A Plastic Rose, Axis Of, Before Machines...
Before Machines kicked off proceedings on Friday night with an understated yet nonetheless impressive performance. With a sound reminiscent of early Idlewild, the group delivered their set without fuss. Older songs such as "We Were Stayed" sounded better than ever, while finale "Stalagmites" was the highlight of the set: a dreamy track with a dark undercurrent, with the occasionally vulnerable vocals of Andy Melville backed ably by the mesmerising drumming skills of Dan Larkin. A little more crowd interaction wouldn't go amiss, but it's clear Before Machines have something special about them. Hopefully they can continue their rapid growth displayed since forming in 2008.
When Axis Of took to the stage, this reviewer subconsciously took a step back from the speakers. They're loud, they're proud, and they've got a few decent points to make as well: similar to At The Drive In, but with a North Coast twist. The vocals from Ewen and Niall were shouty and impassioned but the lyrics were a little lost upon us: it was only possible to make out every second or third word which is a shame. That aside, it's one hell of a performance. Stonking basslines and shifting time signatures are integral to the Axis Of sound, whipping the crowd into a frenzy with their single Brobdingnagian. Not for everybody, but an exciting band that are perhaps beginning to justify the hype.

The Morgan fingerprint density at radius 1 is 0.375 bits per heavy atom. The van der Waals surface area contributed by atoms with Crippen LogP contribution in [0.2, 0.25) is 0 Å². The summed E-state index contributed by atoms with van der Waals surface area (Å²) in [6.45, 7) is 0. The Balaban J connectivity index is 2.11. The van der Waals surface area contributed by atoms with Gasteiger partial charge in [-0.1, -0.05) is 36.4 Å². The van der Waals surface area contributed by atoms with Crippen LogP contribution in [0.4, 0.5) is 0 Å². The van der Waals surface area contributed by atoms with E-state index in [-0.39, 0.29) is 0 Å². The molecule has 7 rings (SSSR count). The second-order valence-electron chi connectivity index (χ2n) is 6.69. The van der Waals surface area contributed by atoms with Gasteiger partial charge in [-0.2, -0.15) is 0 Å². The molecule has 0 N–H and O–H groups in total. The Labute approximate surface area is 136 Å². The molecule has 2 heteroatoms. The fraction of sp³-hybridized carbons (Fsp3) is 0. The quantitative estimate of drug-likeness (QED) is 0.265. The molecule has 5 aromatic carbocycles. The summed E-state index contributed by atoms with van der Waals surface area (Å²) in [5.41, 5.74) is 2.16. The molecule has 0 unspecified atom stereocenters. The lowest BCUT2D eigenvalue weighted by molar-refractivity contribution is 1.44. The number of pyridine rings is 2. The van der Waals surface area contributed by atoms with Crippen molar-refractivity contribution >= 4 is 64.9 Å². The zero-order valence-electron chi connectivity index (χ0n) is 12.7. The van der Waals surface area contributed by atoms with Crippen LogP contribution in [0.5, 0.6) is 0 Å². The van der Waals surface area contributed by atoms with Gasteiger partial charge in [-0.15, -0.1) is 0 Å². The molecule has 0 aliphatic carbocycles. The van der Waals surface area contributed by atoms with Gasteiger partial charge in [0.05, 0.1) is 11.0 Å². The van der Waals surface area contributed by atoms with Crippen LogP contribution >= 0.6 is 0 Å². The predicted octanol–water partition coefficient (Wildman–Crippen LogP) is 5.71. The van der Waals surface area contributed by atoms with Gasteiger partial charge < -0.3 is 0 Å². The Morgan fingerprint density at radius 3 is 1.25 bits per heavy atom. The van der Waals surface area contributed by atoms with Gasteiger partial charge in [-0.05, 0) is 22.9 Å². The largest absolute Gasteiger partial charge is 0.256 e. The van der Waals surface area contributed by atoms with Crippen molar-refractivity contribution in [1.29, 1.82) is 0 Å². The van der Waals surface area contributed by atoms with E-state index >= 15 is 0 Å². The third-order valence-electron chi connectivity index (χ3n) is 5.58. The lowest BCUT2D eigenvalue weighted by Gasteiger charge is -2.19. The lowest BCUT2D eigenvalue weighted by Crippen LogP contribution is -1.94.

Few people can hold a grudge against A Plastic Rose: they're widely acknowledged as one of the hardest working bands in Northern Ireland at the minute (as well as being lovely lads). Industry, however, will get you nowhere without catchy tunes which this band have in abundance. Even new song and opener "I Can See Oceans" is infectious. The vocal partnership between Gerry Norman and Iain McHugh is perfectly balanced: the boyish charm of Norman, working the crowd like an American pastor, and the shy and restrained McHugh, getting on with the job in hand with a sheepish smile on his face. Well known tracks such as "Silence, You" showcase their heartfelt-indie-rock-with-a-bit-of-inoffensive-shoegaze-thrown-in style, but the band rely a little bit too much upon the crowd to sing along: occasionally songs became ropey in places.
However, all was forgiven when the single "Kids Don't Behave Like This" was played. It's a genuine singalong anthem that could propel the band into the mainstream, with an explosive ending. The crowd were separated into two for a "sing-off" of sorts: needless to say, a ball was had as a mosh pit developed at the front of the stage. However, the highlight of the set had to be "Sun's A Shadow" as members of various local bands joined A Plastic Rose on stage. The added instrumentation (including an extra drummer, a violinist and a trumpeter) created this lush, orchestral sound and helped to reinvent an older track into something stunning.
Music has always been a fickle mistress, but with a little luck A Plastic Rose will become yet another success story from our shores.